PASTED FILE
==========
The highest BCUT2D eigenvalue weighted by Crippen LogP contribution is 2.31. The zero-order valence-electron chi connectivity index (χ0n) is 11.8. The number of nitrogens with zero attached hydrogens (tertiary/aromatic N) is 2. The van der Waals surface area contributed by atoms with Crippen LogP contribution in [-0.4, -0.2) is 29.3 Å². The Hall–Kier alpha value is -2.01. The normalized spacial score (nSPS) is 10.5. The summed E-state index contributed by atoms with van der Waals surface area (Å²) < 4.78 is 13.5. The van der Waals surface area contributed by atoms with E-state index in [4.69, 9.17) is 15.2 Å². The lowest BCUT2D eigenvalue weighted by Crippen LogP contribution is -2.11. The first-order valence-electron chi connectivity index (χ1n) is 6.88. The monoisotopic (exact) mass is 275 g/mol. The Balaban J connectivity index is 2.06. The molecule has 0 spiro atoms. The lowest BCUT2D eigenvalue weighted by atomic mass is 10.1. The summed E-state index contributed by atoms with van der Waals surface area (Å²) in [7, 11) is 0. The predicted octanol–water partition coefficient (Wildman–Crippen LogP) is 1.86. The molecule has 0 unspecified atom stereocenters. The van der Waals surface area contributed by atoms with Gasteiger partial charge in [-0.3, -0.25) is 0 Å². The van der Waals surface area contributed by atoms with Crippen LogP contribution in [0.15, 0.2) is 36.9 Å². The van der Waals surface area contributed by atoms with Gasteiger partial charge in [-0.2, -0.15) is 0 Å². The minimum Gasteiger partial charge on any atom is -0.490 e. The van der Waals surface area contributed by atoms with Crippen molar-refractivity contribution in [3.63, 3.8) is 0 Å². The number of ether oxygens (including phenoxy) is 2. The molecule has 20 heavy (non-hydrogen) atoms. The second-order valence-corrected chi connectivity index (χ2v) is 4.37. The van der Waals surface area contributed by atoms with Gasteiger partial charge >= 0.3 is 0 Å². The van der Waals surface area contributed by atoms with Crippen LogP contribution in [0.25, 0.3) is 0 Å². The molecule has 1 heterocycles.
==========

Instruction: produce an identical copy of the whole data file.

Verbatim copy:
The highest BCUT2D eigenvalue weighted by Crippen LogP contribution is 2.31. The zero-order valence-electron chi connectivity index (χ0n) is 11.8. The number of nitrogens with zero attached hydrogens (tertiary/aromatic N) is 2. The van der Waals surface area contributed by atoms with Crippen LogP contribution in [-0.4, -0.2) is 29.3 Å². The Hall–Kier alpha value is -2.01. The normalized spacial score (nSPS) is 10.5. The summed E-state index contributed by atoms with van der Waals surface area (Å²) < 4.78 is 13.5. The van der Waals surface area contributed by atoms with E-state index in [4.69, 9.17) is 15.2 Å². The lowest BCUT2D eigenvalue weighted by Crippen LogP contribution is -2.11. The first-order valence-electron chi connectivity index (χ1n) is 6.88. The monoisotopic (exact) mass is 275 g/mol. The Balaban J connectivity index is 2.06. The molecule has 0 spiro atoms. The lowest BCUT2D eigenvalue weighted by atomic mass is 10.1. The summed E-state index contributed by atoms with van der Waals surface area (Å²) in [7, 11) is 0. The predicted octanol–water partition coefficient (Wildman–Crippen LogP) is 1.86. The molecule has 0 unspecified atom stereocenters. The van der Waals surface area contributed by atoms with Gasteiger partial charge in [-0.3, -0.25) is 0 Å². The van der Waals surface area contributed by atoms with Crippen LogP contribution in [0.15, 0.2) is 36.9 Å². The van der Waals surface area contributed by atoms with Gasteiger partial charge in [-0.2, -0.15) is 0 Å². The minimum Gasteiger partial charge on any atom is -0.490 e. The van der Waals surface area contributed by atoms with Crippen molar-refractivity contribution in [3.63, 3.8) is 0 Å². The number of ether oxygens (including phenoxy) is 2. The molecule has 20 heavy (non-hydrogen) atoms. The second-order valence-corrected chi connectivity index (χ2v) is 4.37. The van der Waals surface area contributed by atoms with Gasteiger partial charge >= 0.3 is 0 Å². The van der Waals surface area contributed by atoms with Crippen LogP contribution in [0.25, 0.3) is 0 Å². The molecule has 1 heterocycles.